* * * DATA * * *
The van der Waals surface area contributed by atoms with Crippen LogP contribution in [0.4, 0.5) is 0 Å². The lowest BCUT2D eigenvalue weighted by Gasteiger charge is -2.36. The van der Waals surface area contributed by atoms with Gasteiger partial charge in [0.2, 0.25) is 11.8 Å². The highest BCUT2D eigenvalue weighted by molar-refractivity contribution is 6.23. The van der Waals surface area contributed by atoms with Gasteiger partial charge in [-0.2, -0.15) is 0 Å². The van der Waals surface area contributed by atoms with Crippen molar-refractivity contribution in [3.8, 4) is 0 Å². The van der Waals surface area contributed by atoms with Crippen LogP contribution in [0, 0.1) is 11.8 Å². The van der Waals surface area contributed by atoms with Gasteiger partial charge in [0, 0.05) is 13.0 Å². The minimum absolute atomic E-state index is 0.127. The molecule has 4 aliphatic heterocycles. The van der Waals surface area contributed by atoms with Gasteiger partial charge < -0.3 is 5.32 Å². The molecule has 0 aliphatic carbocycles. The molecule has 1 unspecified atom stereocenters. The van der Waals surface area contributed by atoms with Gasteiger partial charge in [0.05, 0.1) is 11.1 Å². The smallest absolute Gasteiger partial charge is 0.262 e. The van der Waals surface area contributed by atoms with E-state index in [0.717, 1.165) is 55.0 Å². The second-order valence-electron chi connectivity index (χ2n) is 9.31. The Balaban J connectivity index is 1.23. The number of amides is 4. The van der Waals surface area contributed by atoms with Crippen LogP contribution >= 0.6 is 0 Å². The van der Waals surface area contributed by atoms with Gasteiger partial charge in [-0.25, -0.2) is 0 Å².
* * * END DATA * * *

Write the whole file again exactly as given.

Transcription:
The van der Waals surface area contributed by atoms with Crippen LogP contribution in [0.4, 0.5) is 0 Å². The lowest BCUT2D eigenvalue weighted by Gasteiger charge is -2.36. The van der Waals surface area contributed by atoms with Gasteiger partial charge in [0.2, 0.25) is 11.8 Å². The highest BCUT2D eigenvalue weighted by molar-refractivity contribution is 6.23. The van der Waals surface area contributed by atoms with Gasteiger partial charge in [-0.2, -0.15) is 0 Å². The van der Waals surface area contributed by atoms with Crippen molar-refractivity contribution in [3.8, 4) is 0 Å². The van der Waals surface area contributed by atoms with Crippen LogP contribution in [0, 0.1) is 11.8 Å². The van der Waals surface area contributed by atoms with Gasteiger partial charge in [0, 0.05) is 13.0 Å². The minimum absolute atomic E-state index is 0.127. The molecule has 4 aliphatic heterocycles. The van der Waals surface area contributed by atoms with Gasteiger partial charge < -0.3 is 5.32 Å². The molecule has 0 aliphatic carbocycles. The molecule has 1 unspecified atom stereocenters. The van der Waals surface area contributed by atoms with Gasteiger partial charge in [0.05, 0.1) is 11.1 Å². The smallest absolute Gasteiger partial charge is 0.262 e. The van der Waals surface area contributed by atoms with E-state index in [0.717, 1.165) is 55.0 Å². The second-order valence-electron chi connectivity index (χ2n) is 9.31. The Balaban J connectivity index is 1.23. The number of amides is 4. The van der Waals surface area contributed by atoms with Crippen LogP contribution >= 0.6 is 0 Å². The van der Waals surface area contributed by atoms with Gasteiger partial charge in [-0.25, -0.2) is 0 Å².